Sir Keir Starmer may yet avoid a damaging rebellion after the Speaker of the House of Commons overturned Parliament's standing orders to let MPs vote on Labour's amendment to an SNP's motion calling for an immediate ceasefire in Gaza.

The "exceptional" decision infuriated SNP and Conservative MPs. There were cries of “shameful” in the chamber.

There were reports too that Sir Lindsay Hoyle had been threatened by senior figures in the Labour party. 

His own clerk released a lengthy letter revealing that he believed “long-established principles are not being followed in this case”.

READ MORE: Starmer faces new rebellion from Labour MPs over SNP ceasefire motion 

If Labour's amendment passes then the SNP's motion, as originally drafted, will not be put to a vote.

However, if the Labour amendment falls - which is possible if Tory MPs vote against it - then the Commons will get to vote on the SNP motion, as originally drafted.

They will also get to vote on the Government amendment which “supports moves towards a permanent sustainable ceasefire.”

Yesterday, Sir Keir told his MPs to abstain on the SNP motion, because it accuses Israel of “the collective punishment of the Palestinian people.”

Reports suggested as many as 80 of his MPs were set to defy him. Some of his frontbenchers were on the cusp of quitting so that they could vote for the SNP motion. 

It looked as if the Tories had effectively kiboshed the Labour amendment last night after they tabled their own amendment to the SNP's Opposition Day debate motion.

Parliament's standing orders suggest that the Speaker could only put the government’s words to a vote.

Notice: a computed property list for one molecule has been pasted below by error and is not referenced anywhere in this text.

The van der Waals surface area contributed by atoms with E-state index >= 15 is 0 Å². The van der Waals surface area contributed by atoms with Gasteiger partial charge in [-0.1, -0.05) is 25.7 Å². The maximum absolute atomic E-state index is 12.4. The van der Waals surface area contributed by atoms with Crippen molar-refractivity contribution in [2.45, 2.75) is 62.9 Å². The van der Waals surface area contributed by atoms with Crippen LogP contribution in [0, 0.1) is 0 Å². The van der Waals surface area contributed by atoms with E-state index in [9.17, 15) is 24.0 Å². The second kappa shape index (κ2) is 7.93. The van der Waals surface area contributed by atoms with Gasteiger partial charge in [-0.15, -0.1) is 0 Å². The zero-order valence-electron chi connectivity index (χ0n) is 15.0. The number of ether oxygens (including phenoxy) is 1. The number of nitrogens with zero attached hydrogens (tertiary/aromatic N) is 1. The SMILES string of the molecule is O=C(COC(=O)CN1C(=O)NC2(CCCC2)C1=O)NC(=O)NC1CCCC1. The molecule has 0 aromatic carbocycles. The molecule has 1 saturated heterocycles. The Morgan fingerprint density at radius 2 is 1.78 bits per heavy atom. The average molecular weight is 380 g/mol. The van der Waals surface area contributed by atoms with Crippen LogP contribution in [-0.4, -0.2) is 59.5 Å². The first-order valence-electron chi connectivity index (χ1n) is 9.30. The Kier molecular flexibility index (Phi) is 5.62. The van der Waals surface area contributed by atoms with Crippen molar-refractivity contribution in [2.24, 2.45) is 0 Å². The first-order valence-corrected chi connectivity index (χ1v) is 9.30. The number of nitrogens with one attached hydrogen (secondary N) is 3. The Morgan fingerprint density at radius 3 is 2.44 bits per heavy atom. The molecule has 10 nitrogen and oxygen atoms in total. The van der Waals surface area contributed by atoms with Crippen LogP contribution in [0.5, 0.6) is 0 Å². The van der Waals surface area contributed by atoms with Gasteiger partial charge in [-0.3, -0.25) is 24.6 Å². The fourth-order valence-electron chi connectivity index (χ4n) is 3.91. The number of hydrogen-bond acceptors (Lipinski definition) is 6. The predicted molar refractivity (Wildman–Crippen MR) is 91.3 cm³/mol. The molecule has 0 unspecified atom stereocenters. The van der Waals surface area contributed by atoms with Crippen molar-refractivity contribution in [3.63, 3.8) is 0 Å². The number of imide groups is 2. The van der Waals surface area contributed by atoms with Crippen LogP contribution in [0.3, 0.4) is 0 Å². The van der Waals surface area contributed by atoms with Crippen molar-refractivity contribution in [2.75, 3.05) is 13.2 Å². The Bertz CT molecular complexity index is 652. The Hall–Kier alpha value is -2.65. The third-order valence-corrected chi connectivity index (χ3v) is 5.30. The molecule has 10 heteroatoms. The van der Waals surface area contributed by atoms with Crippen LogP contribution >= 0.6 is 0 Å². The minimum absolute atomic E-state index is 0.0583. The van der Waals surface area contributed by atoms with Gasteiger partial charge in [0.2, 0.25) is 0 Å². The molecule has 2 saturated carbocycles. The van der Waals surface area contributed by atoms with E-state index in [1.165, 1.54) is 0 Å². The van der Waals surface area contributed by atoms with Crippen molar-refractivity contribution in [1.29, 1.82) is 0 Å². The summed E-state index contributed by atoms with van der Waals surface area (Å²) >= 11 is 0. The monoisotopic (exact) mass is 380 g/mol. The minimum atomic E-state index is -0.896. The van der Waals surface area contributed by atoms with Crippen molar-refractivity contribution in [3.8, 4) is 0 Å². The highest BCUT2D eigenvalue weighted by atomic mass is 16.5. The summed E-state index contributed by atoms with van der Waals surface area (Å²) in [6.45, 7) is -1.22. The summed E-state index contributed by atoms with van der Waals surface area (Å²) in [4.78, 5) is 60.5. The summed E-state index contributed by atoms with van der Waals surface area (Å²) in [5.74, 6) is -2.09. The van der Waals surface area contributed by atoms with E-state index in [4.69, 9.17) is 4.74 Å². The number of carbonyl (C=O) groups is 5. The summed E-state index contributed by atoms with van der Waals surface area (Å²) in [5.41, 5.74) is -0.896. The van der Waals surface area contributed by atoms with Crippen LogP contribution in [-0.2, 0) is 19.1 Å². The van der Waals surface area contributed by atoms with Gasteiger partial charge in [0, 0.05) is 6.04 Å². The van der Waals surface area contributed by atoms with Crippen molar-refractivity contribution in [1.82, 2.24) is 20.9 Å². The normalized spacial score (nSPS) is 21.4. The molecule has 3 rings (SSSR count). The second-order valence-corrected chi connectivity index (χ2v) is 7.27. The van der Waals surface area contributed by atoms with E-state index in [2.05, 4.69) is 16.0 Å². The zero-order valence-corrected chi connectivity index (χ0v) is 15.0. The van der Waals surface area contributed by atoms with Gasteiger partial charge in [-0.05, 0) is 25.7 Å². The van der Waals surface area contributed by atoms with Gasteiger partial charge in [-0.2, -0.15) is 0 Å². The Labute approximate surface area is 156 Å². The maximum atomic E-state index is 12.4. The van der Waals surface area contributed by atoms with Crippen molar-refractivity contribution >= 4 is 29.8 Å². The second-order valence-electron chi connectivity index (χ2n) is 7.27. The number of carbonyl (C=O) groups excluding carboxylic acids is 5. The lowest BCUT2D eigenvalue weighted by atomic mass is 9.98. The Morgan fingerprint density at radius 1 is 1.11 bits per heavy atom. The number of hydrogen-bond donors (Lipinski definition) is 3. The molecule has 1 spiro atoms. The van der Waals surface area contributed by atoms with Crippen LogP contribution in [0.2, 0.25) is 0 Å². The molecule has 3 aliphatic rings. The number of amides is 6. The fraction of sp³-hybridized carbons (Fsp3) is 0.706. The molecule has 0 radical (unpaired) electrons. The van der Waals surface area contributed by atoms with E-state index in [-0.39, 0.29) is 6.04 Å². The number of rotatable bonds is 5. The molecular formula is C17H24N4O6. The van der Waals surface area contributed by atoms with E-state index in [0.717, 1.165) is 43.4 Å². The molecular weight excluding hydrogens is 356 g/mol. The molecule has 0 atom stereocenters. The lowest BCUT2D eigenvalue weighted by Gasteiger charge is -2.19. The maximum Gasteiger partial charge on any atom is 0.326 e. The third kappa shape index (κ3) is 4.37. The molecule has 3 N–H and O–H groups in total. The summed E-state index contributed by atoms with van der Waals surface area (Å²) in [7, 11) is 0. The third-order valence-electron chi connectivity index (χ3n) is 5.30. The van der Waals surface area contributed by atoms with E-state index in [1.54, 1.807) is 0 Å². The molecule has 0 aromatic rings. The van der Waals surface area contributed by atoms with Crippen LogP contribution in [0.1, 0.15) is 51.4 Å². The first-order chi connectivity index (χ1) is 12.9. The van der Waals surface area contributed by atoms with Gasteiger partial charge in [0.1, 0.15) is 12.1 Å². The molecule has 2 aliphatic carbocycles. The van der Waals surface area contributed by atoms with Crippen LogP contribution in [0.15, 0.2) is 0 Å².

However, addressing MPs before the start of the debate, Sir Lindsay Hoyle said it was important MPs were "able to consider the widest possible range of options."

He told the chamber that Labour’s amendment would be voted on first, followed by the SNP’s original motion, then the Government’s amendment if the original text was not agreed to.

Sir Lindsay told MPs he would be publishing the reasoning behind his decision, but there was laughter and heckling as he said the rules governing the way amendments to the Opposition Day motions are dealt with was "an outdated approach."

One Tory MP could be heard to mutter that the Commons Speaker was “moving the goalposts” as he first confirmed his plans.

The SNP chief whip Owen Thompson raised a point of order, saying that by allowing both a Labour and government amendment to be debated, the Speaker was "doing things in a way that's never been done before".

Shortly after the Speaker's remarks, the Clerk of the House of Commons, Tom Goldsmith, shared a letter in which he revealed that he warned Sir Lindsay that “long-established conventions are not being followed in this case”.

According to BBC Newsnight Political Edirtor, Nick Watt, the Speaker's decision came after senior Labour figures told him they would bring him down unless he called their amendment

Taking to X, the site formerly known as Twitter, the journalist said Sir Lindsay was told he would not get support from Labour MPs after the general election

READ MORE: MPs must reflect the British people's wishes on Gaza

Opening the debate, the SNP foreign affairs spokesman Brendan O’Hara told the Commons that voting for an immediate ceasefire "won’t by itself bring about the end of the slaughter."

However, he said "the impact and the optics of this Parliament, hitherto one of Israel’s staunchest allies, saying enough is enough and calling for an immediate ceasefire would be enormous."

“And while not in and of itself able to bring about a ceasefire, support for this motion would further remove that ever-thinning veil of legitimacy that the UK’s continued support gives to Israel’s merciless war in Gaza, and it would show the beleaguered and battered people of Palestine that we do care and that we have not forgotten them.

“And calling for an immediate ceasefire would also be a pivotal moment in the campaign to stop UK arms sales to Israel.”

Tory MP Alexander Stafford told the SNP politician that the "only way, the most certain way of ending this conflict is by Hamas releasing the hostages, including a nine-month-old baby who was kidnapped by Hamas.”

Mr O’Hara replied: “I think the very first sentence I said was we utterly condemn the Hamas attack and we implore them to release the hostages, but there has to be a pathway to reaching that.”